January 9, 2018

Three’s Company: Animals Relocated During Hurricane Irma Find Loving Home Together

Tammy and three rescued dogs

Every day during her shift, Tammy Gregory walked through the ASPCA’s 40,000-square-foot emergency animal shelter in Duncan, South Carolina—which housed up to 600 animals transported from shelters in Florida, Georgia and South Carolina—to eye the new arrivals. 

Tammy, an ASPCA field responder, had helped transport hundreds of animals out of harm’s way before Hurricane Irma, bringing them to safety at our emergency shelter in Duncan before heading back to shelters in storm-ravaged areas to move more unowned pets out to accommodate the influx of animals who would be displaced by the storm. 

“This was a challenging operation, in part because it occurred on the heels of Hurricane Harvey,” notes Jim Lucarell, Logistics Manager for the ASPCA’s Field Investigations and Response team. “Many of our responders, like Tammy, had just come off working the Texas disaster and were tired but still very willing to help.”

Eleven days into her South Carolina deployment, Tammy spotted a pit bull puppy, who, along with two other dogs, had been relinquished by their owners at a Florida shelter. The family of five had tried their best to hold onto the dogs, but after receiving a mandatory evacuation notice and then losing their home, they felt they had no choice but to surrender the dogs—the four-month-old pit bull named Polo and two 12-year-old poodles.

PoloMisty and Brandy

“The family adored their pets, and everyone was very emotional about having to sign them over, including me,” says Christa Chadwick, the ASPCA’s Senior Director of Shelter Outreach who was leading a team of workers providing support for the Florida shelter.

Christa and her team decided to put the three dogs on the next transport to Duncan, along with 54 other dogs. That’s where Tammy noticed them.

“I saw the white pit puppy first,” Tammy recalls. “Her right ear sticks up, and she reminded me of a dog I have at home whose left ear sticks up—they’re like a pair of bookends.”


On the next row Tammy spotted the two elderly poodles, huddled on a dog bed and quivering. “I sat down to pet them and calm them down, and several hours later I learned the poodles and puppy had come in together,” she says. “I knew their chances of finding a home together were slim to none.”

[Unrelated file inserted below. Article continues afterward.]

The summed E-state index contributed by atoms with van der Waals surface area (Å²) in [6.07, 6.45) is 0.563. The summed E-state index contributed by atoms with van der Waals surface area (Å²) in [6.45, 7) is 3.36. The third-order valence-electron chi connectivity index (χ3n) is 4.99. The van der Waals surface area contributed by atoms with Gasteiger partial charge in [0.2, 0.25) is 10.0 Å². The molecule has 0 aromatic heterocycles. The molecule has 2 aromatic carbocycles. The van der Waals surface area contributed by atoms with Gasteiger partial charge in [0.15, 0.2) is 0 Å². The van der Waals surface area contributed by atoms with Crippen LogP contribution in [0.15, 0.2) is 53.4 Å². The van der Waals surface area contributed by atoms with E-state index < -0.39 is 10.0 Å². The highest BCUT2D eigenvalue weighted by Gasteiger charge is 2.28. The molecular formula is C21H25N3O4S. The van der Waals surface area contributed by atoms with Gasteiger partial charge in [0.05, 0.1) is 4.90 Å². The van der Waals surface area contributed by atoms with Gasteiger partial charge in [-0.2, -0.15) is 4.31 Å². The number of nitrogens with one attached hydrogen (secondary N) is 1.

Tammy snapped some photos of the dogs and sent them to her wife, Phoebe Crouch, who agreed to adopting the trio. A week later, Tammy loaded the threesome into a vehicle with dozens of other dogs headed for Midwest shelters. Three days later, after stops in Vincennes, Indiana, St. Louis, Missouri, and Lawrence, Kansas, to drop off those transports, she arrived in Austin, Texas—home at last.

Tammy and Misty and Brandy outsideTammy and Polo outside

“This operation really highlighted the work of our Relocation team—first moving animals into our emergency shelter and then out to response partners who put them up for adoption,” says Jim, who also oversaw satellite distribution points in Miami and into the Florida Keys for supplies intended for those communities. “It was a massive effort in a limited timeframe.”  

The ASPCA team stayed for two weeks, sheltering nearly 600 animals.

Polo, along with Misty and Brandy, the poodles, were among the hundreds of animals that benefited from being relocated, and trio is a welcome addition to Tammy and Phoebe’s household. They join Maggie, an English bulldog; Loki, a whippet; Lanie and Patsy, two Chihuahuas; and two ferrets—all of whom are rescues.

polo, misty, and brandy sleeping on a bed

“We kind of have a houseful, but everyone is getting along great,” reports Tammy, who was deployed following Irma and then spent a total of 48 days in St. Croix, where the ASPCA managed a temporary shelter for the island’s displaced animals for three months. “I kind of knew they would before I brought them home.”

Tammy and PoloTammy with Misty and Brandy

Tammy, a former air craft mechanic for the U.S. Department of Defense, and Phoebe, Vice President of Travis County Search & Rescue, an all-volunteer organization, say that adding three new rescues to their menagerie has not altered their routine.

“The only thing that’s changed is we have to groom the poodles,” Tammy says. “But they had been well taken care of. It started out as a sad story, but it has a happy ending.”